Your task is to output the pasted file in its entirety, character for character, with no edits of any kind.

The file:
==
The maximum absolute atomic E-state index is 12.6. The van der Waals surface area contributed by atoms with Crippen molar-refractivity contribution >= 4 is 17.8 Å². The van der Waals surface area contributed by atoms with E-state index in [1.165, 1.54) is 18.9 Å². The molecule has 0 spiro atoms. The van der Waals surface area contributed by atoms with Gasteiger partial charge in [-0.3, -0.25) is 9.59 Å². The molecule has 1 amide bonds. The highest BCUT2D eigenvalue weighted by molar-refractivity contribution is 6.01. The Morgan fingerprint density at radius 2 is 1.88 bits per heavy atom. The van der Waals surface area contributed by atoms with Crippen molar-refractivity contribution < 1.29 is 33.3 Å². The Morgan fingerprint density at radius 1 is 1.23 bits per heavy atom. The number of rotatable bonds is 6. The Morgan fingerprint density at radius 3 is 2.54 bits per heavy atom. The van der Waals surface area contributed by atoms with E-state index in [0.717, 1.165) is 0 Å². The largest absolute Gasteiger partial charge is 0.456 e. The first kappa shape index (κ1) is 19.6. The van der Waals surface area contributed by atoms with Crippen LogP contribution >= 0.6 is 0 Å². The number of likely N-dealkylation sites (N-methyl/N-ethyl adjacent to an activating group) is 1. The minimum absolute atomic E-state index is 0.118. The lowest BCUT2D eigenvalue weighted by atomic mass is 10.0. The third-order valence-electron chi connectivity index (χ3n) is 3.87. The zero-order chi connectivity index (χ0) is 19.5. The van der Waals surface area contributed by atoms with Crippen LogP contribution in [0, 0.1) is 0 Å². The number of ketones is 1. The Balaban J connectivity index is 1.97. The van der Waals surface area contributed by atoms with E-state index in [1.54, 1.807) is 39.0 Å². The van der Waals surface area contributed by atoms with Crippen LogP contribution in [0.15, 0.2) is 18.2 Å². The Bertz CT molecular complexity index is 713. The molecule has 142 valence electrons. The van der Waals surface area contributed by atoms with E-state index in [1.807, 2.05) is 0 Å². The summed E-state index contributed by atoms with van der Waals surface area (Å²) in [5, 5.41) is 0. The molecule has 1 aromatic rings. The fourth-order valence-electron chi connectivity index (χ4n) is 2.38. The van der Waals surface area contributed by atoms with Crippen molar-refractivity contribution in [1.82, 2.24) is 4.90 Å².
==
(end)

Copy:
The maximum absolute atomic E-state index is 12.6. The van der Waals surface area contributed by atoms with Crippen molar-refractivity contribution >= 4 is 17.8 Å². The van der Waals surface area contributed by atoms with E-state index in [1.165, 1.54) is 18.9 Å². The molecule has 0 spiro atoms. The van der Waals surface area contributed by atoms with Gasteiger partial charge in [-0.3, -0.25) is 9.59 Å². The molecule has 1 amide bonds. The highest BCUT2D eigenvalue weighted by molar-refractivity contribution is 6.01. The Morgan fingerprint density at radius 2 is 1.88 bits per heavy atom. The van der Waals surface area contributed by atoms with Crippen molar-refractivity contribution < 1.29 is 33.3 Å². The Morgan fingerprint density at radius 1 is 1.23 bits per heavy atom. The number of rotatable bonds is 6. The Morgan fingerprint density at radius 3 is 2.54 bits per heavy atom. The van der Waals surface area contributed by atoms with E-state index in [0.717, 1.165) is 0 Å². The largest absolute Gasteiger partial charge is 0.456 e. The first kappa shape index (κ1) is 19.6. The van der Waals surface area contributed by atoms with Crippen LogP contribution >= 0.6 is 0 Å². The number of likely N-dealkylation sites (N-methyl/N-ethyl adjacent to an activating group) is 1. The minimum absolute atomic E-state index is 0.118. The lowest BCUT2D eigenvalue weighted by atomic mass is 10.0. The third-order valence-electron chi connectivity index (χ3n) is 3.87. The zero-order chi connectivity index (χ0) is 19.5. The van der Waals surface area contributed by atoms with Crippen LogP contribution in [0, 0.1) is 0 Å². The number of ketones is 1. The Balaban J connectivity index is 1.97. The van der Waals surface area contributed by atoms with E-state index in [1.54, 1.807) is 39.0 Å². The van der Waals surface area contributed by atoms with Crippen LogP contribution in [0.15, 0.2) is 18.2 Å². The Bertz CT molecular complexity index is 713. The molecule has 142 valence electrons. The van der Waals surface area contributed by atoms with E-state index in [1.807, 2.05) is 0 Å². The summed E-state index contributed by atoms with van der Waals surface area (Å²) in [5, 5.41) is 0. The molecule has 1 aromatic rings. The fourth-order valence-electron chi connectivity index (χ4n) is 2.38. The van der Waals surface area contributed by atoms with Crippen molar-refractivity contribution in [1.82, 2.24) is 4.90 Å².